Are We Really The Victims?

I found out after I wrote this that this blog post is actually not meant for our class, but I still think the content can be related back to what our class discusses. The topic of the blog post was the fact that people who tend to read more are able to be more empathetic and sympathetic than those who don’t due to their ability to put themselves in the shoes of the characters in the stories that they read. I thought this was especially interesting in the context of us reading Zone One.

I’m sure that everyone in our class has read a good number of books within their academic career or on their own personal time, so we have tried putting ourselves in the place of the characters within the book. This makes me wonder if anyone in our class has thought to put themselves in the position of the zombies in Zone One. I know a few of our classmates have already made the connection of the skels to some of the previous novels we have read. For example, Evelyn in her blog post compared the skels in Zone One to the slaves in Medical Apartheid as both populations were not asked consent from before getting experimented on. However, I don’t think anyone from our class has directly felt any common ground with the skels. To point out a specific example, I wonder if anyone thought about how the gypsy skel might have felt when Gary played around with her while she sat frozen in her spot. I can’t speak for others, but I definitely didn’t find myself thinking, “I know how she feels.” Especially on page 284 when “she gobbled up his thumb,” I didn’t exactly feel hungry like I usually do when I watch others eat. I find this thought interesting because it makes me wonder if this is how scientists or doctors felt in relation to the African Americans and Hispanic people that they experimented on. Did they feel so disconnected from the “subjects” that they didn’t even think to wonder how the individuals felt?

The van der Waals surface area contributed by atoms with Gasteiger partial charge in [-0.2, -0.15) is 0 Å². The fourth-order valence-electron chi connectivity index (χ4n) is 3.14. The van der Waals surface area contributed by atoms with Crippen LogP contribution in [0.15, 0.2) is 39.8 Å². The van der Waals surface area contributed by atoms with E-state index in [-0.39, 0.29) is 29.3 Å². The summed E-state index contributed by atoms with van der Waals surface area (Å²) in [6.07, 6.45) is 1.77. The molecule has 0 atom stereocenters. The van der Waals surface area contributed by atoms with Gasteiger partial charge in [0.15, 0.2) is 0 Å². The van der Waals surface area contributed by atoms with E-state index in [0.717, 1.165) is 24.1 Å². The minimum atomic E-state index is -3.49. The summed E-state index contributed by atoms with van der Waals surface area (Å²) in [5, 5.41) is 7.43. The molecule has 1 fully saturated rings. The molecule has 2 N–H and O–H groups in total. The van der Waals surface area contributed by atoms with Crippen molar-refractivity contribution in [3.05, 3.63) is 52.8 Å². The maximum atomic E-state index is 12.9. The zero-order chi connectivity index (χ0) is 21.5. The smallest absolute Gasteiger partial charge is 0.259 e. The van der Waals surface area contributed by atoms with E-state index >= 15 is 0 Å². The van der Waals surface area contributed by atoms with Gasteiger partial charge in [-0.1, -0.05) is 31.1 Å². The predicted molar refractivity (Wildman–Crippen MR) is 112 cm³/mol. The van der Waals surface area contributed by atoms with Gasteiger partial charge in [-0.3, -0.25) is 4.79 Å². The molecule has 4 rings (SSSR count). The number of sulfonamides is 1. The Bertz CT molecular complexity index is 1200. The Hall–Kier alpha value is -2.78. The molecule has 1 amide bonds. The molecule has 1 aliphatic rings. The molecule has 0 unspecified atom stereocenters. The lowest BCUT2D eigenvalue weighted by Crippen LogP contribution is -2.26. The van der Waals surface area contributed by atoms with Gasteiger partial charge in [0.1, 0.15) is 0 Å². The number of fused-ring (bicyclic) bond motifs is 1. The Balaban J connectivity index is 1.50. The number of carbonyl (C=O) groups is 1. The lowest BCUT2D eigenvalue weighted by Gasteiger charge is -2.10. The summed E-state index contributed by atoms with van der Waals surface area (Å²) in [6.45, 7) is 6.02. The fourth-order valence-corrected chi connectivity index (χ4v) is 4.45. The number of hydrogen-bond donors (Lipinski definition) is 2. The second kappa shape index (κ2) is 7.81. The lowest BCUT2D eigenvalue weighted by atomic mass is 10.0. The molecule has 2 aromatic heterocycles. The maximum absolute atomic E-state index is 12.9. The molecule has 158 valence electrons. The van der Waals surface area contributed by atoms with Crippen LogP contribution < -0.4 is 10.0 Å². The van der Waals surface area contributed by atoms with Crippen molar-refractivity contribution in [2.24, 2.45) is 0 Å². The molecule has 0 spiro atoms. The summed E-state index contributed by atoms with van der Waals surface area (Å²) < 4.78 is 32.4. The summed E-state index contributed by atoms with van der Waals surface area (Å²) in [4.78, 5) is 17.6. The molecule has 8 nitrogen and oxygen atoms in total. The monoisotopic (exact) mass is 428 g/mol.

As I dwelled on this question more, I realized that I found myself thinking more about how I would fare if I were in Mark Spitz’s or Kaitlyn’s view. I have a few friends who are psychology majors, and they have exposed me to the social psychology of being able to connect with our ingroup more than those of our outgroup. To elaborate on what that means, it means us as individuals from different backgrounds would be able to connect, relate, and understand those who come from similar experiences (our ingroup) than those who don’t (our outgroup). I actually learned today from my friend that compared to someone from an ingroup, we tend to generalize characteristics about those in our outgroup more. Since I’m pretty sure I’m a human being, it made sense that I thought more about Mark Spitz’s and Kaitlyn’s experiences more than I did of the skels’ life. I also realized how much I generalized the characteristics of the skels, by imagining half dead people with exposed skulls and their jaws hanging. I didn’t consider if they felt any pain when shot or if the gypsy skel bit Gary because she was annoyed at how he played with her body. It opened up my mind to realize how I didn’t even think to consider whether skels would be affected emotionally or mentally even in the state that they were in. To bring this back to Evelyn’s blog post, I think we can make another connection between the book and history but with a different perspective. While the skels may parallel the slaves in Apartheid, I think our approach on viewing the skels could parallel the mindset of the experimenters who took advantage of African Americans. Although it may be a disturbing truth to face, I feel like it could be an important point to think about.

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